We conducted our terahertz measurements with a TeraView TPS 3000 Spectrometer, utilizing picosecond pulses in the time domain to acquire the complex transmittance through our Bi_{2}Se_{3} ultrathin films. Normalization against the substrate response is achieved by a separate measurement on a blank substrate. Internal reflections within the substrate that usually result in interference fringes were removed in the time domain by limiting the measurement timewindow to retain only the primary pulse through the sample. Timedomain signals are then Fouriertransformed to generate frequencydependent spectral functions (see Supplementary Note 4 and Supplementary Fig. 6 for discussion on the accuracy of our terahertz spectroscopic method). The normalized complex transmittance is then converted into the complex conductance spectra based on Tinkham’s formula^{26}, valid in the ultrathinfilm limit as studied here. The formula is given by t_{fs}/t_{s}=1/[1+Z_{0}G/(η_{s}+1)] where t_{fs} and t_{s} are the complex transmission coefficients of the sample (film plus substrate) and the bare substrate, respectively, while Z_{0} is the vacuum impedance, G the conductance of the film and η_{s} the refractive index of the bare substrate. For bulk freecarrier states, G=σd where σ is the optical conductivity and d is the thickness of the film.
Extraction of TSS and QWS characteristic parameters
We employed a Drude–Lorentz model to fit the surface conductivity σ_{surf} (ω) as well as the bulk conductivity σ_{bulk} (ω) spectra of our Bi_{2}Se_{3} thin films:
where ω_{p, TSS} (ω_{p,QWS}) and γ_{TSS} (γ_{QWS}) are the plasma frequency and scattering rate, respectively, for the TSSs (QWSs) while Ω_{p,QWS}, Ω_{0,QWS}, and Γ_{QWS} are the oscillator strength, centre frequency and damping rate, respectively, for the QWS intersubband transitions;
where ω_{p,bulk} and γ_{bulk} are the plasma frequency and scattering rate, respectively, for the bulk freecarrier states while Ω_{p,ph}, Ω_{0,ph} and Γ_{ph} are the oscillator strength, centre frequency and damping rate, respectively, for the α phonon. The constant L_{∞}≡(1–ε_{∞})/4π is related to the background dielectric constant ε_{∞}. Depending on film thickness, certain Drude terms could be absent. For example, for our 3 QL film, the Drude contribution comes solely from the TSSs. For the α phonon, we used an asymmetric Lorentzian for the films of thickness 6 QL and higher (Supplementary Note 3) and two Lorentzian terms for those of thickness 5 QL and lower. The surface (TSS and QWS) and bulk (free carrier and α phonon) conductivities are separately multiplied by their corresponding thickness values and then added to match our conductance data G(ω):
The surface thickness value d_{surf} was taken to be 2.9 nm (refs 9, 18, 21), while the bulk thickness value d_{bulk} was obtained from the number of QLs where 1 QL=0.954 nm (from Supplementary Fig. 2b).
Our ageingeffect study, described in the main text, enables us to remove the bulk freecarrier component of the terahertz conductance and thus to extract the key parameters associated with the TSSs and QWSs. Here we choose the 8QL film and compare the terahertz spectra acquired within 30 min and after 2 weeks of its growth. Our 8QL film initially contained the Drude contributions from the TSSs, QWSs (2DEG) and bulk freecarrier, while only the bulk freecarrier component remains after ageing. By taking the difference spectrum ΔG_{1}, we isolate the contributions of TSSs and QWSs (2DEG) that disappear as a result of ageing. Therefore, ΔG_{1} (Fig. 4b) contains just the TSSs and QWSs (2DEG), which can be readily separated due the substantial differences in their d.c.limit real conductances and scattering rates. For our 3QL film, the Drude contribution solely comes from the TSSs, with a fourfold increase in the scattering rate (due to hybridization) compared with the 8QL case.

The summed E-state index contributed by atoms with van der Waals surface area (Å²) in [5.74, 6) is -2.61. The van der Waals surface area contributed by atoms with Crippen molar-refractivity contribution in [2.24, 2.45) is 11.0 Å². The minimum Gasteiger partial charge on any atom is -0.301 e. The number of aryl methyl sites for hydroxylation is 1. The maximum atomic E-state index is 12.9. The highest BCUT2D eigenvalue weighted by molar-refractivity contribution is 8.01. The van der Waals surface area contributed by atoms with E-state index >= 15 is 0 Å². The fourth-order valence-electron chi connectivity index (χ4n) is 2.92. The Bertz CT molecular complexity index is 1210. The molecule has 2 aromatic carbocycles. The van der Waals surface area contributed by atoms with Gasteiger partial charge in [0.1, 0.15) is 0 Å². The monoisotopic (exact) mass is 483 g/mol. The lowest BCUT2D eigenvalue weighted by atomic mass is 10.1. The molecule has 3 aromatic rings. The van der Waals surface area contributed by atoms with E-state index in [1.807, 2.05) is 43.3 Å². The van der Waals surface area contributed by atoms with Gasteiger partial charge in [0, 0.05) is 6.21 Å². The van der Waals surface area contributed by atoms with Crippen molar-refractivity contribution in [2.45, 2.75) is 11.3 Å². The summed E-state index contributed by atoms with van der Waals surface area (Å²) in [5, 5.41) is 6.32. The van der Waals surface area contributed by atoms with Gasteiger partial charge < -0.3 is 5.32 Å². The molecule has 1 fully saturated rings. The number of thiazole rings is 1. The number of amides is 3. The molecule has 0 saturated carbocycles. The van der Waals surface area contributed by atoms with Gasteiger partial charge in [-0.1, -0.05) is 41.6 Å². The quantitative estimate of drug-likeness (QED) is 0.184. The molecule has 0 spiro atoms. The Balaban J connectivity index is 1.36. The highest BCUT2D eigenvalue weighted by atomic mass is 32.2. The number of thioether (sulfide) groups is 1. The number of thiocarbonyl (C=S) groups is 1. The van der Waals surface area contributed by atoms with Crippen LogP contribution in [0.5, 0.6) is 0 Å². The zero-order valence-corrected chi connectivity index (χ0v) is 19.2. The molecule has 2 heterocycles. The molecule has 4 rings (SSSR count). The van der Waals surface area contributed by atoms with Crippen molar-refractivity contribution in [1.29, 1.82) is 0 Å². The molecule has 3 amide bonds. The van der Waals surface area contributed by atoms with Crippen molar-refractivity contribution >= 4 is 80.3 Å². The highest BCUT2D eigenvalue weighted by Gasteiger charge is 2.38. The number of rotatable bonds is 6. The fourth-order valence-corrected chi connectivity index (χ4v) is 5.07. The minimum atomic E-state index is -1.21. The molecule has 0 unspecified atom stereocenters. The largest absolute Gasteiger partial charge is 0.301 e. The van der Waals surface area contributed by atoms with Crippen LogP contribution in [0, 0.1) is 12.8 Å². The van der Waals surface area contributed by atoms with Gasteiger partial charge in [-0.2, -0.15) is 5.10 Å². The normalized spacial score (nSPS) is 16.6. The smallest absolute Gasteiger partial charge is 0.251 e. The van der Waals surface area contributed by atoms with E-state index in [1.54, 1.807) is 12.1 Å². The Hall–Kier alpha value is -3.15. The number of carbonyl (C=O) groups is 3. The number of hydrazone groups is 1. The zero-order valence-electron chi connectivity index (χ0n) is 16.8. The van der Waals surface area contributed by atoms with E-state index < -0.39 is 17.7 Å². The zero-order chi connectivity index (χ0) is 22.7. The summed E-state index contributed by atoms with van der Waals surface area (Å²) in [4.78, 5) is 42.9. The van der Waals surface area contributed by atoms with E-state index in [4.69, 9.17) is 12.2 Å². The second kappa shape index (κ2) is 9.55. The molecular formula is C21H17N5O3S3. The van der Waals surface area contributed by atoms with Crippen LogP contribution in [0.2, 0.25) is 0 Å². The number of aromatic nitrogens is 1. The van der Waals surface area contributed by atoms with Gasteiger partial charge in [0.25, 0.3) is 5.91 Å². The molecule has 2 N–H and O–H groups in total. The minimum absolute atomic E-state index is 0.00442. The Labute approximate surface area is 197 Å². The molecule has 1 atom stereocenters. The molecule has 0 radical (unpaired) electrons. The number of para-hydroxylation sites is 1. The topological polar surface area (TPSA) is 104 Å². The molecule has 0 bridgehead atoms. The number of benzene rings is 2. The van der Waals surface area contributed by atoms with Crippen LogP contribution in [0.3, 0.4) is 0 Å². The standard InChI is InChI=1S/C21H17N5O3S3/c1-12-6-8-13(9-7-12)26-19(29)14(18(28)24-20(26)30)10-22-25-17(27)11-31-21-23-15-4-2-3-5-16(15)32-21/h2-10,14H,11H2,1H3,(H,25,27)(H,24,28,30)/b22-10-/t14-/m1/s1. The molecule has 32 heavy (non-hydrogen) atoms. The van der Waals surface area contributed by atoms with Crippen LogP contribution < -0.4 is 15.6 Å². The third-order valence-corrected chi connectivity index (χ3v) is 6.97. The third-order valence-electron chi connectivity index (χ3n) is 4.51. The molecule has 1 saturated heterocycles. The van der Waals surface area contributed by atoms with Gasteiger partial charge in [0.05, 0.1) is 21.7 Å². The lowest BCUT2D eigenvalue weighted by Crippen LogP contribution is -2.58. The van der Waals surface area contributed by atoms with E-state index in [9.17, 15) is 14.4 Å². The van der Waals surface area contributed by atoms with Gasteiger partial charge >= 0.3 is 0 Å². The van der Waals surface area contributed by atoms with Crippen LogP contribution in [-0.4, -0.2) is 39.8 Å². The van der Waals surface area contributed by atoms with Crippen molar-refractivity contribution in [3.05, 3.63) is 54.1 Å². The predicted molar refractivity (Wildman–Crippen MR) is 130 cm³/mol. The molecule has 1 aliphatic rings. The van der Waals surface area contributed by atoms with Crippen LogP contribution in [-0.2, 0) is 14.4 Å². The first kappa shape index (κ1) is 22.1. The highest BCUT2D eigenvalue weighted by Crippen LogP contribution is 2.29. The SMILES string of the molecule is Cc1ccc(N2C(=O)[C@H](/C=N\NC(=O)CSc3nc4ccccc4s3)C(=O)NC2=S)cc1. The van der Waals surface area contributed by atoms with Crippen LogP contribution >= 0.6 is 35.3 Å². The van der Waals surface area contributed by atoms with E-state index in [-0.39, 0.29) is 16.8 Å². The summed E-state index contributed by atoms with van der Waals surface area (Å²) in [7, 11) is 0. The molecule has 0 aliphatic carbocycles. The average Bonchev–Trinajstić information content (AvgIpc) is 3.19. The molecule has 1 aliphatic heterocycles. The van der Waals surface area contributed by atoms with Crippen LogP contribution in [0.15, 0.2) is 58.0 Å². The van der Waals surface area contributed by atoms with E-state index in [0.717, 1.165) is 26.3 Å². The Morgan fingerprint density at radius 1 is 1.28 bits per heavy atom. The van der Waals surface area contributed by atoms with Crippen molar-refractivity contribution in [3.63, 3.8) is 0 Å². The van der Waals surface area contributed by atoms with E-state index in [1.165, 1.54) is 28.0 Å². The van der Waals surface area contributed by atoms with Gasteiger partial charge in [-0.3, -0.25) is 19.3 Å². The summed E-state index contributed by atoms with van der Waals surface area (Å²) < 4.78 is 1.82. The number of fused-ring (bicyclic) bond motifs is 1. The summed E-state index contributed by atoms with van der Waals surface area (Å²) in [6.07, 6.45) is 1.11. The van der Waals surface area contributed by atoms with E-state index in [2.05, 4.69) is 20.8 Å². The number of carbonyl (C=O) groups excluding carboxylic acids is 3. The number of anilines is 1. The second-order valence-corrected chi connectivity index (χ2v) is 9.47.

The sheet carrier density n_{2D} for the TSSs (QWSs) is extracted from the plasma frequency determined from the aforementioned fit where m* is the electron effective mass, e is the electronic charge and ε_{0} is the freespace permittivity. We find
where c is the speed of light in vacuum.
Here, we employed the effective masses of m*(TSS)=0.07 m_{e} and m*(QWS)=0.15 m_{e} (estimated at the Fermi level E_{F}, m_{e} electronic mass) obtained from previously reported Hall measurements^{33,34}. The mobilities μ are obtained from the d.c. surface conductance G_{surf} where G_{surf}=σ_{surf}(ω→0)d_{surf}=n_{2D}eμ and G_{surf}=G_{0} per TSS and per QWS:
Our data set also yields the Fermi velocity of v_{F} (TSS)=1.0 × 10^{6} m s^{−1}. We employed here two standard relations: and m*(TSS)=ħk_{F}/v_{F} where k_{F} is the Fermi wave vector. The Fermi velocity v_{F} was calculated with n_{2D}(TSS) extracted from our experimental data and m*(TSS) obtained from the literature^{33}. Our results are in good agreement with previous theoretical and experimental reports^{12,22}.
Additional information
How to cite this article: Park, B. C. et al. Terahertz single conductance quantum and topological phase transitions in topological insulator Bi_{2}Se_{3} ultrathin films. Nat. Commun. 6:6552 doi: 10.1038/ncomms7552 (2015).
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Acknowledgements
This work was supported by the National Research Foundation of Korea (NRF) grants funded by the Ministry of Science, ICT and Future Planning (MSIP) of Korea (No. 20080061893, No. 2012R1A1A2008979, No. 20110028736 and No. 2013K000315). This work was also partially supported by the IT R&D Program of Future Semiconductors and by the Korea Research Institute of Standards and Science (KRISS) under the Metrology Research Centre Project.
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B.C.P. and T.H.K. contributed equally to this work. B.C.P., T.H.K., M.H.C. and J.H.K. conceived and designed this study. B.C.P., K.I.S. and J.H.K. performed the THzTDS experiment and data analysis. T.H.K., J.W.K., K.H.J. and M.H.C. prepared the thinfilm samples and confirmed the sample quality. B.K. and B.C. prepared singlecrystal samples for a comparative study. All authors contributed to the discussion of this work. B.C.P. and J.H.K. wrote the manuscript and T.H.K. and M.H.C. the Supplementary Information in part.
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Park, B., Kim, T., Sim, K. et al. Terahertz single conductance quantum and topological phase transitions in topological insulator Bi_{2}Se_{3} ultrathin films. Nat Commun 6, 6552 (2015). https://doi.org/10.1038/ncomms7552